The family is the cornerstone of peace, and the root of our character and culture. It is in the family that we experience love and the joy of interdependence. In the family, the most basic personal and public virtues are learned. Understanding the family as the “school of love” helps us to recognize that “family” is the most essential human institution. The foundation for a healthy family is a faithful, committed marriage.

Margaret Mead and Ken Heyman, in their book, Family (New York: Macmillan, 1965, p. 77-78) explain,

As far back as our knowledge takes us, human beings have lived in families. We know of no period where was not so… Again and again… human societies have reaffirmed their dependence on the family as the basic unit of human living—the family of father, mother and children.

The most essential elements of civility and being human are learned in the family. When families break down, then societies witness an increase in gangs, drugs, violence, and non-marital pregnancies. There is, in fact, a mountain of sociological data showing a direct correlation.

This is because in the family we should learn to live for others. The family is the first institution greater than “me” which we encounter. “My family” is larger and more important than “me.” Children learn—and love—to make sacrifices for loving, understanding parents. This human virtue of living for the greater good is then brought into society where families live for the sake of communities, communities for the sake of nations, and nations for the sake of the world.

As Mahatma Gandhi taught, the value of sacrifice which is learned in the family:

I would like to see India free and strong… the individual, being pure, sacrifices himself for the family. The family for the village, the village for the district, the district for the province, the province for the nation, the nation for all. I want Khudai Raj, which is the same thing as the Kingdom of God on earth.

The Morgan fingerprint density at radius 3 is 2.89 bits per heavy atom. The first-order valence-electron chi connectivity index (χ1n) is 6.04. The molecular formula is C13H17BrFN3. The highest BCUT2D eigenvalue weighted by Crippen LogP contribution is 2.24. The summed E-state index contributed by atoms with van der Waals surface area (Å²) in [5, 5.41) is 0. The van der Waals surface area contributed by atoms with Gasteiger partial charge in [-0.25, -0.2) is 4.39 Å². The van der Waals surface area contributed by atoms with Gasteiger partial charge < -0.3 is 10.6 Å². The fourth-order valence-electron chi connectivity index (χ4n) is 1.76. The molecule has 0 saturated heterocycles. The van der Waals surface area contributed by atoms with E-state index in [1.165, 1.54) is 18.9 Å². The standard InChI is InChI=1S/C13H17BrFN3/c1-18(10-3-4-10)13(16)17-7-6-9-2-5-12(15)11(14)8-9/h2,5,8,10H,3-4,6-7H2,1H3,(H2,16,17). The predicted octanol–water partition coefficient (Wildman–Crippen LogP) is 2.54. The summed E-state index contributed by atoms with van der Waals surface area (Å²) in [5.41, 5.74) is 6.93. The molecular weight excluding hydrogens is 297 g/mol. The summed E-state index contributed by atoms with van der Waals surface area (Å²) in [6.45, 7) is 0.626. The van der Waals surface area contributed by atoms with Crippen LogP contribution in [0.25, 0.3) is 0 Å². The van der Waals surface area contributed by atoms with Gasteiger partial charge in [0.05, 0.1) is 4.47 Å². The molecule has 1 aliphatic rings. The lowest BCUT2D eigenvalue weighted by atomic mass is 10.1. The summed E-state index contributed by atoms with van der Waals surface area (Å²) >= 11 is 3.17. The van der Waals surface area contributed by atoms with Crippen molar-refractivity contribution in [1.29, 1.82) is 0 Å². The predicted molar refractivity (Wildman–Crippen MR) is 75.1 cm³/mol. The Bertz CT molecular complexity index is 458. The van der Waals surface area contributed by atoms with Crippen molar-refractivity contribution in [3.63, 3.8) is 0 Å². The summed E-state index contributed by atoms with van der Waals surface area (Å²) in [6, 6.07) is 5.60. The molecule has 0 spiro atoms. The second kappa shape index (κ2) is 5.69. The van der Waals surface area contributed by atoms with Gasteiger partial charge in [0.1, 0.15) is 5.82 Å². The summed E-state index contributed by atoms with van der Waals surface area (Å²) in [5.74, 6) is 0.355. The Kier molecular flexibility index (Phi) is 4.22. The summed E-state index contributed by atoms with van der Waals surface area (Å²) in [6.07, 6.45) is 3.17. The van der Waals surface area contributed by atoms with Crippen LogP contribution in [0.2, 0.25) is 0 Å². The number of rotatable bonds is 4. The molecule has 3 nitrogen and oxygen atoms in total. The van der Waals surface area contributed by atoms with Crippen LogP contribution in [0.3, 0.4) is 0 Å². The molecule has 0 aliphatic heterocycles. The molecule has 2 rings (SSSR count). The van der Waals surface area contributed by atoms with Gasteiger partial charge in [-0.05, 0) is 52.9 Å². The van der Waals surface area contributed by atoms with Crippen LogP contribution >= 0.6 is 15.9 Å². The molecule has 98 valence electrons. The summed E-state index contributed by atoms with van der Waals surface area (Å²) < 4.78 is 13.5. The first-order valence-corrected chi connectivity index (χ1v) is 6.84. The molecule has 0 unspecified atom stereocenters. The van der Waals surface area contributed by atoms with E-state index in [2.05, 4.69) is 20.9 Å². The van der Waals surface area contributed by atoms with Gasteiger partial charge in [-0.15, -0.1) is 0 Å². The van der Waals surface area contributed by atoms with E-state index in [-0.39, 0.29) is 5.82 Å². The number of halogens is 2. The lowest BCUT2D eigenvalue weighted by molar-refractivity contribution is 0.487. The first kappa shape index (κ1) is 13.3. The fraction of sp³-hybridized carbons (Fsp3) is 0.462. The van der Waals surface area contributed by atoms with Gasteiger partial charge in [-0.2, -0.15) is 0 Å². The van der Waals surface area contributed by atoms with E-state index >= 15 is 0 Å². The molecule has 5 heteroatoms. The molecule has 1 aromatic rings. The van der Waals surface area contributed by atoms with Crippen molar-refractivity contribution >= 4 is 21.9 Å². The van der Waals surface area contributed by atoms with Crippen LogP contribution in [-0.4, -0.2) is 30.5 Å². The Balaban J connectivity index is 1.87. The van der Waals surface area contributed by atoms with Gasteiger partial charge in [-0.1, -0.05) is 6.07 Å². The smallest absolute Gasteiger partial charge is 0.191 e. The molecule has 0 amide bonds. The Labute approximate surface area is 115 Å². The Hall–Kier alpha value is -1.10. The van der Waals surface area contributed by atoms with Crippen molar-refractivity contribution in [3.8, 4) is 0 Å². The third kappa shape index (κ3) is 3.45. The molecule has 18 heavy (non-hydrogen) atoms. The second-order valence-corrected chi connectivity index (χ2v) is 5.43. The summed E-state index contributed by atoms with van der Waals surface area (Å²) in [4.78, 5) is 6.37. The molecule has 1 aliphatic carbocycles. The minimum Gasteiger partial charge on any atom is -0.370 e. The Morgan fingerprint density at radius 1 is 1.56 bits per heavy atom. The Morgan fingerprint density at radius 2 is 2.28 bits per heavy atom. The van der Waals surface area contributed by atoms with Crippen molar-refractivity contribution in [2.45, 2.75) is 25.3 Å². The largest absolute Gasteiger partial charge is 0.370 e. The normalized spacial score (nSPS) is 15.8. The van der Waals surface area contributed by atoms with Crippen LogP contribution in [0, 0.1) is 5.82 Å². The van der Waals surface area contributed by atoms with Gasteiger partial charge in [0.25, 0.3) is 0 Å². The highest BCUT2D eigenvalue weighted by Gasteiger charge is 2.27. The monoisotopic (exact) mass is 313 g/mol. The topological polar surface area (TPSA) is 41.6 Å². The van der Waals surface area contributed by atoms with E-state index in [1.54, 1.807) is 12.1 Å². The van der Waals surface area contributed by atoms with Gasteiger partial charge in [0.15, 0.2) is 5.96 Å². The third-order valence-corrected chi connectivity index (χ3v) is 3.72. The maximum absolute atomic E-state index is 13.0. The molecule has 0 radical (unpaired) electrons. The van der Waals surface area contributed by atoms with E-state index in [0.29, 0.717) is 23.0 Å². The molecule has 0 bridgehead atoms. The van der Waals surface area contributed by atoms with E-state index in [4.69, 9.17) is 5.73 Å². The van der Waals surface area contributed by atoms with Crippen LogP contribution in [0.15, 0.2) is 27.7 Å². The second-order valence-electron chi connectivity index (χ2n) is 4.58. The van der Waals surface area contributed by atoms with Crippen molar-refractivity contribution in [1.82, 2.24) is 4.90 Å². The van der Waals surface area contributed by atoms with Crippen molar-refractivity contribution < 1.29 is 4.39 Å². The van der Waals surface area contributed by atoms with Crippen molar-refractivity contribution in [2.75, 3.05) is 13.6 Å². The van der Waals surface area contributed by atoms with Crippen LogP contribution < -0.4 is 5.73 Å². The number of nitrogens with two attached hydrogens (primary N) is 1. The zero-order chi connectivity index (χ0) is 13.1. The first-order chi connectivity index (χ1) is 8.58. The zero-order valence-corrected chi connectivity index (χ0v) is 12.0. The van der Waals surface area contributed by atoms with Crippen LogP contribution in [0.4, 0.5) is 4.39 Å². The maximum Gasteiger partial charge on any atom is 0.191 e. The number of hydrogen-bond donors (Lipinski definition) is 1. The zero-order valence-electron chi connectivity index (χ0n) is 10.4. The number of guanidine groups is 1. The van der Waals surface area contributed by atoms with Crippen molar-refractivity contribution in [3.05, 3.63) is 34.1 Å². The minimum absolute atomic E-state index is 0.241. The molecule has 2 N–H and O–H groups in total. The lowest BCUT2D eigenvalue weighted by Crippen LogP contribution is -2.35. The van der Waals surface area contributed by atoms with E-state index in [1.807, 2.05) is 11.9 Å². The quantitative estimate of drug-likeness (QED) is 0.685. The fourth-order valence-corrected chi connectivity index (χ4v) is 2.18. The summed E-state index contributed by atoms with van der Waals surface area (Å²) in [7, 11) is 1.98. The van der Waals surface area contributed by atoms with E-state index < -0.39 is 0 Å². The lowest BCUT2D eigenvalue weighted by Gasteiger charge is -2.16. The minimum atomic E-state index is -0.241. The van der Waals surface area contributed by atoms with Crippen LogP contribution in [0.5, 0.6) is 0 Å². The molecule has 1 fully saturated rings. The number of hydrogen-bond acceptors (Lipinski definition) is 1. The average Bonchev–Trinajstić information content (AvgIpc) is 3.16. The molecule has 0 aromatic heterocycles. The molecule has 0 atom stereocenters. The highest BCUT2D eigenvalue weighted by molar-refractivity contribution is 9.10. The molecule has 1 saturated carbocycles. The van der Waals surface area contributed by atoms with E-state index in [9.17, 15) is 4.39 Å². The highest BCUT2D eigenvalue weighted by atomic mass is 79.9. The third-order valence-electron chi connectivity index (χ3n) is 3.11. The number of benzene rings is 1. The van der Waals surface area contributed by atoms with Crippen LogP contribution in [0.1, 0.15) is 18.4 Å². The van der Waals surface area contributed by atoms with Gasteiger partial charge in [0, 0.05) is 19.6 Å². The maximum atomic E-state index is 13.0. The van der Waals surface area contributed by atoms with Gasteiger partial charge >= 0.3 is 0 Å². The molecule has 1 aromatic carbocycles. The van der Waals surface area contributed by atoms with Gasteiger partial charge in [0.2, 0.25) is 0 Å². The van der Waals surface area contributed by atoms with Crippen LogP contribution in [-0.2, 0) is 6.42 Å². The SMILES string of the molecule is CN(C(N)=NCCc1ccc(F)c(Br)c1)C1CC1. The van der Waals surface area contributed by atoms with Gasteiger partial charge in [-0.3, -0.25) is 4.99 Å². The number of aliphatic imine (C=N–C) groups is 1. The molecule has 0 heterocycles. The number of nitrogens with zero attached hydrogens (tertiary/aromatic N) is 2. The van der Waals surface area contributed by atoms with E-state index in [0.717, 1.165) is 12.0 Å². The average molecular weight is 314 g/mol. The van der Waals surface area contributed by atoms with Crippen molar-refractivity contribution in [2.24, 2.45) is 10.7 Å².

1. “Living for the Sake of Others” enables reconciliation of the divided human family.

By practicing living for the sake of others, we become “other-centered” rather than “self-centered.” The essence of good character is true love expressed through unselfish actions. “Living for others” is a common principle of the world’s religions:

  • Misers certainly do not go to the heavens… but noble men find joy in generosity. - Dhammapada 13:177
  • A gift is pure when it is given from the heart… and when we expect nothing in return. - Bhagavad Gita 17:20
  • When there is greed, the love is false. - Adi Granth, pg. 161
  • All men are responsible for one another. - Talmud, Sanhedrin 27b
  • Give and it will be given to you...for the measure you give will be the measure your receive. - Luke 6.38
  • Give not with the thought to gain, and be patient unto thy Lord. - Qur’an 74.6-7
  1. Peace comes through cooperation beyond the boundaries of ethnicity, religion and nationality.

Lasting peace cannot be achieved through political compromise alone but requires addressing the root causes of conflict. Transcending racial, religious, and ethnic barriers is an imperative of our time. It is faith that can give people the power to forgive and the love to overcome even generations of hatred, resentment, and violence.

The challenge for religious people in this age is to be able to embrace other traditions and ultimately learn to love our enemy. This applies to solving ethnic conflicts, religious bigotry, extreme nationalism, and racial segregation.

Dr. Martin Luther King, Jr. taught us this important lesson, “We never get rid of an enemy by meeting hate with hate. We get rid of an enemy by getting rid of enmity.”

When two enemies reconcile, there is the manifestation of God’s love and grace. Rudyard Kipling (1865–1936) expressed this union of opposites most eloquently in the poem, "The Ballad of East and West":

Oh, East is East, and West is West,
and never the twain shall meet;

Till Earth and Sky stand presently at
God’s great Judgment Seat;

For there is neither East nor West,
nor Border, nor Breed, nor Birth;

When two strong men stand face to face,
Tho’ they come from the ends of the earth!

Thank you very much.